Winter in the Harz: Unique UNESCO World Heritage Sites
When the snow glistens in the light of the low sun, and dense banks of fog hover over the mirror-smooth lakes, then it is winter in the Harz. The cold and most magical time of the year is best experienced in Germany's northernmost mountain range.
Hiking enthusiasts can take leisurely walks in the crunching snow on cleared hiking trails and then stroll at dusk through one of the historic half-timbered towns such as Goslar, Quedlinburg, Wernigerode, Osterode and Stolberg.
You will also find more than 35 Advent and Christmas markets throughout the Harz.
The Harz offers varied winter fun for young and old with snow and ice: Alpine ski areas for beginners and experienced skiers, fun parks for snowboarders, over 500 kilometers of cross-country trails, toboggan runs, snow tubing, winter hiking trails and much more.
It is not only the locals who know about the cultural treasures of the Harz. UNESCO has put three of them on the list of world heritage sites.
The World Heritage Sites are the old town of Quedlinburg, the Luther memorials in Lutherstadt Eisleben and the Rammelsberg mines, the old town of Goslar and the Oberharzer Wasserwirtschaft water supply system.
Here you can really enjoy the winter in the Harz.
Historic winter in Quedlinburg
In the world heritage town of Quedlinburg, one of the most famous half-timbered towns in the Harz, 2069 half-timbered houses from eight centuries in combination with other special buildings make the town an "extraordinary example of a European medieval town".
The Church of St. Servatii was recognized by UNESCO as an "architectural masterpiece of the Romanesque period". The narrow alleys, numerous cafes, shops and studios make Quedlinburg a cultural and historical monument and a lovely town.
The cozy Christmas season is particularly magical here. At Christmas time, the historic old town of Quedlinburg shines in festive splendor. Both the Christmas market on the market square and as many as 20 courtyards open their gates and doors for "Advent in den Höfen" - Advent in the courtyards - to sweeten the festive season with delicacies and handicrafts.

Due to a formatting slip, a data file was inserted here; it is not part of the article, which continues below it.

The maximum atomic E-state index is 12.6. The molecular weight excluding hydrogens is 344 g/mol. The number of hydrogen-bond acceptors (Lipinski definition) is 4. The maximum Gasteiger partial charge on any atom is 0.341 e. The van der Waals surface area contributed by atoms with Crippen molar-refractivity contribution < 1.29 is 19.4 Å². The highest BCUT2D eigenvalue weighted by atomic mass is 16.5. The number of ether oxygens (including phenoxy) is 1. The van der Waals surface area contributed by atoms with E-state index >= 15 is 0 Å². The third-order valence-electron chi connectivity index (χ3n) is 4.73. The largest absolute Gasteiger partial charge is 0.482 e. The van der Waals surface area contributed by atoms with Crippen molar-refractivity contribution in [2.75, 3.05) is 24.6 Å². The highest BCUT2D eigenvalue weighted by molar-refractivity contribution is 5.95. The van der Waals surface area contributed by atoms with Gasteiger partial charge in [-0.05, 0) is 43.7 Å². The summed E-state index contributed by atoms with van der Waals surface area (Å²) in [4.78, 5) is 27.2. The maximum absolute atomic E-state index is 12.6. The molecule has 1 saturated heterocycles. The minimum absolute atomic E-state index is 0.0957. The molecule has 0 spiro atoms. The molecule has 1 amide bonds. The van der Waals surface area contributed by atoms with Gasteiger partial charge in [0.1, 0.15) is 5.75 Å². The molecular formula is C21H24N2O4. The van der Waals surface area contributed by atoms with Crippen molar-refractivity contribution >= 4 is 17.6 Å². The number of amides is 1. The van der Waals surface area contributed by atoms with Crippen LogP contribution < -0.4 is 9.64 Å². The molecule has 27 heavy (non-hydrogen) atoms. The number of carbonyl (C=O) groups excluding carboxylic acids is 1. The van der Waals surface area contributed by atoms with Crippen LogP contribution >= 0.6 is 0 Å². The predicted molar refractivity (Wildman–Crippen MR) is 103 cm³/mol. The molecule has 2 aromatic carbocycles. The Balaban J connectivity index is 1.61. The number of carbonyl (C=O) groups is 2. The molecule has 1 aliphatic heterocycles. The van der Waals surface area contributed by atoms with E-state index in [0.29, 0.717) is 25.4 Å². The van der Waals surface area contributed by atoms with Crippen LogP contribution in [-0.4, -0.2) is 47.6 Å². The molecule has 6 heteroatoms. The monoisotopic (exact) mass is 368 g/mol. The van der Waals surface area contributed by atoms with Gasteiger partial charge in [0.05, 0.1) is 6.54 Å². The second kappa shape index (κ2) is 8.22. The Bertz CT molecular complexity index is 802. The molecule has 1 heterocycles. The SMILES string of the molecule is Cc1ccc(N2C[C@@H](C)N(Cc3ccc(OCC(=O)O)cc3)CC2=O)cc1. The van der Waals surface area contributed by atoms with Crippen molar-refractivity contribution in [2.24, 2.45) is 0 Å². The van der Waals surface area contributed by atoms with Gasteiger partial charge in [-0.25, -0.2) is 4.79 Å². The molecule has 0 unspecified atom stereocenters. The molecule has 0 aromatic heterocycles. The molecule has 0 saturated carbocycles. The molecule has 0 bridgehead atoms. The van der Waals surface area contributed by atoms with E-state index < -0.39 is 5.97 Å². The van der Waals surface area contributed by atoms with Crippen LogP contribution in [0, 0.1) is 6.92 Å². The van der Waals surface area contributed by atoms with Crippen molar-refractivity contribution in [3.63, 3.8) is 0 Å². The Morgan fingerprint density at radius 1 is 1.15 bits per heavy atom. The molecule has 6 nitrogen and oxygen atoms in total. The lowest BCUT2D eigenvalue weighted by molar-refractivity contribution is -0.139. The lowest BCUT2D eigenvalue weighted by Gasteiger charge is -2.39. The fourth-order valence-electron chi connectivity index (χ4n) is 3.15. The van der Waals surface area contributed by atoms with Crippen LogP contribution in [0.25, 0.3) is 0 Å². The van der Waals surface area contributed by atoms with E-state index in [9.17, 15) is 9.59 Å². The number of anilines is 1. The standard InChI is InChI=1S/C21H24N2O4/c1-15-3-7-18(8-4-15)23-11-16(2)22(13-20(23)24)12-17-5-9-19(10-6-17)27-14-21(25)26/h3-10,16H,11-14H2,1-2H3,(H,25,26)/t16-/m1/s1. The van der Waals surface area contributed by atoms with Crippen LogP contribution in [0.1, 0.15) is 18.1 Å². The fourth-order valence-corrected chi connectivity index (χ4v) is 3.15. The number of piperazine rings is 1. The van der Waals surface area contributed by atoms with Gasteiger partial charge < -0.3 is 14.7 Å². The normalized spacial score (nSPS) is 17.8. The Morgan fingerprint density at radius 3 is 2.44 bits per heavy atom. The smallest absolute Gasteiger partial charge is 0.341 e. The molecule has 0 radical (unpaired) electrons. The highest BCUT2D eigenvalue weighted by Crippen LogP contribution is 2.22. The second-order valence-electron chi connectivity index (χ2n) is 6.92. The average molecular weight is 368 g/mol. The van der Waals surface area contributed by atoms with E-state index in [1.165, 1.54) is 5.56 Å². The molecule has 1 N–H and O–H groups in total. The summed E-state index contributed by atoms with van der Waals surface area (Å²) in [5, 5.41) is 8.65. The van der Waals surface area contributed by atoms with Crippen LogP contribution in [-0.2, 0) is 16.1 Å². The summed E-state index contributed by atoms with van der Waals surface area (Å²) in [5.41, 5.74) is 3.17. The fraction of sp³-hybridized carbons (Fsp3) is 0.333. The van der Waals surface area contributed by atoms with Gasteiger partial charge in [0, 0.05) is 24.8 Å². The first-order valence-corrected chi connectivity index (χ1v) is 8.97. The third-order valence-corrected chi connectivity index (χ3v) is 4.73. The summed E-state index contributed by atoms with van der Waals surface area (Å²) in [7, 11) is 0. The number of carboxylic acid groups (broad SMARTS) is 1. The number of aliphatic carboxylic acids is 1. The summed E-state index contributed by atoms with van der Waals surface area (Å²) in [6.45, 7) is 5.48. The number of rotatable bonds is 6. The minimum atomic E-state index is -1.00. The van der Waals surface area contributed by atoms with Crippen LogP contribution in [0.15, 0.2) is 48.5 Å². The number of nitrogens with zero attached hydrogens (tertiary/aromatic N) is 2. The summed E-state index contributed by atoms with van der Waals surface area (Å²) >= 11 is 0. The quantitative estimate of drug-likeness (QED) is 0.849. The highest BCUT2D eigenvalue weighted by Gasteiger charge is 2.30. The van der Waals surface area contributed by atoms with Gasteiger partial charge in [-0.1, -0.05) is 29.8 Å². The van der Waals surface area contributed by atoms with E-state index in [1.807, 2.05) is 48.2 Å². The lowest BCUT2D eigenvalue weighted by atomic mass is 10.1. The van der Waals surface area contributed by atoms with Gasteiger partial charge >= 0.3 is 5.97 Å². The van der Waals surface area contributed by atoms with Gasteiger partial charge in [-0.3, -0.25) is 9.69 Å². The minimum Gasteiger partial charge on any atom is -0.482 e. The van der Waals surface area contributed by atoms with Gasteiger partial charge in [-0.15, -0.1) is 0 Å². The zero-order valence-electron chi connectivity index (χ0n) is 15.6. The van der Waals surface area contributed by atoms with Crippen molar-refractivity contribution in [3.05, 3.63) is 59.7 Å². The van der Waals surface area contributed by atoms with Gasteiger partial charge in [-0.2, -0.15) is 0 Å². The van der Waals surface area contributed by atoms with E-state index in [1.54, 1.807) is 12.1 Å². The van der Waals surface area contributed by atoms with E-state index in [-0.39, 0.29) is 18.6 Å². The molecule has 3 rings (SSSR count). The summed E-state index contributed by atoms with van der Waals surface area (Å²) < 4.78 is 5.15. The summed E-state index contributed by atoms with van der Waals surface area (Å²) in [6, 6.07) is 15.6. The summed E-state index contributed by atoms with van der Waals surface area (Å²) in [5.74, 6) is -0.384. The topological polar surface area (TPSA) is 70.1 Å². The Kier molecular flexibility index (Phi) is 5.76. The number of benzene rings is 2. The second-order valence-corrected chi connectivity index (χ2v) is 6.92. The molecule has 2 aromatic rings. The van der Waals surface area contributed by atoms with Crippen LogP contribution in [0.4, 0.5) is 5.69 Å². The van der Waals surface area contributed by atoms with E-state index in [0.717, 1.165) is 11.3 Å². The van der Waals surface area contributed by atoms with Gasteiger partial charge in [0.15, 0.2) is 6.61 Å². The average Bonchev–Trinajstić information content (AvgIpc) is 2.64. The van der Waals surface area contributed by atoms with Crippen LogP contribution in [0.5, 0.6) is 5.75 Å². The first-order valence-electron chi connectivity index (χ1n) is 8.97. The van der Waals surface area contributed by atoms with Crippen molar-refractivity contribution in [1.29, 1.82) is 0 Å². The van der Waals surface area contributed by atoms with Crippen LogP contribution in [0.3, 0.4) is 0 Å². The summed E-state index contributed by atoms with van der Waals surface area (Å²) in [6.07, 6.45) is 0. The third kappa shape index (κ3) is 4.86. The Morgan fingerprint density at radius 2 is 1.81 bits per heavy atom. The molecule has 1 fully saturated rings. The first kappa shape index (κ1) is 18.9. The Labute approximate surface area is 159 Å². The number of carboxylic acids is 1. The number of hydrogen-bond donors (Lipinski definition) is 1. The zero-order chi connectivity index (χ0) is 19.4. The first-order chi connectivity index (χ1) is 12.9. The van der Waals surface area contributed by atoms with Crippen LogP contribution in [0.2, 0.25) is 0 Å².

It's definitely something. you have to experience when you go to winter in the Harz.
Winter in the Harz: the Goslar area
In the Goslar area you will find unique mining monuments in the heart of the World Heritage Site. The Rammelsberg ore mine is the only mine in the world with continuous ore extraction for more than 1000 years. The splendor and prosperity that came with the mine can still be seen in Goslar's old town today.
The Imperial Palace Kaiserpfalz Goslar from the Middle Ages is an impressive landmark for the city.
In 1992, the Rammelsberg mines and the old town of Goslar were the first industrial monuments in Germany to be added to the UNESCO World Heritage List.
In 2010, the Oberharzer Wasserwirtschaft water supply system was added. It is the world's largest and most important pre-industrial energy supply system. Altogether, the UNESCO sites provide a fascinating trinity of technological and cultural history, covering an area of more than 200 square kilometers.
It is especially beautiful to walk between ponds and ditch systems in autumn and winter. Part of the well-known hiking route Harzer-Hexen-Stieg – a 100 km stretch that leads from Osterode to Thale – passes the Oberharzer Wasserwirtschaft.
At the beginning of winter, the popular Advent and Christmas markets in the Oberharz start and bring light into the dark season. The Christmas market with Christmas forest in Goslar is one of the most popular when it is winter in the Harz.
From here it is not far to the high-altitude ski areas such as Wurmberg in Braunlage, Bocksberg at Hahnenklee or Sankt Andreasberg, which is also a cozy mountain town.
Winter in Martin Luther's footsteps
The Luther memorials in Lutherstadt Eisleben have been part of UNESCO's World Heritage List since 1996. They show, in UNESCO's words, "authentic sites from the Reformation of extraordinary universal significance".
The reconstructed house where Martin Luther was born follows the events of his life and, among other things, gives an insight into the reformer's upbringing and also into the piety of the Middle Ages. The exhibition in the house where Luther is supposed to have passed away tells of his last days and hours in Eisleben.
The more than 80 kilometer long route known as the Luther Road runs through five federal states and connects the places where Martin Luther carried out his work. It also leads through Lutherstadt Eisleben and here it passes the Luther memorials and the churches of Sankt Petri-Pauli, Sankt Andreas and Sankt Annen.
Luther spent his childhood in the nearby town of Mansfeld. His childhood home has been extensively renovated and expanded with a modern new museum building. The Christmas season is also celebrated here in Lutherstadt, which offers a varied cultural program on the market square.
You can enjoy much more than winter in the Harz, too Harzen can do something special all year round.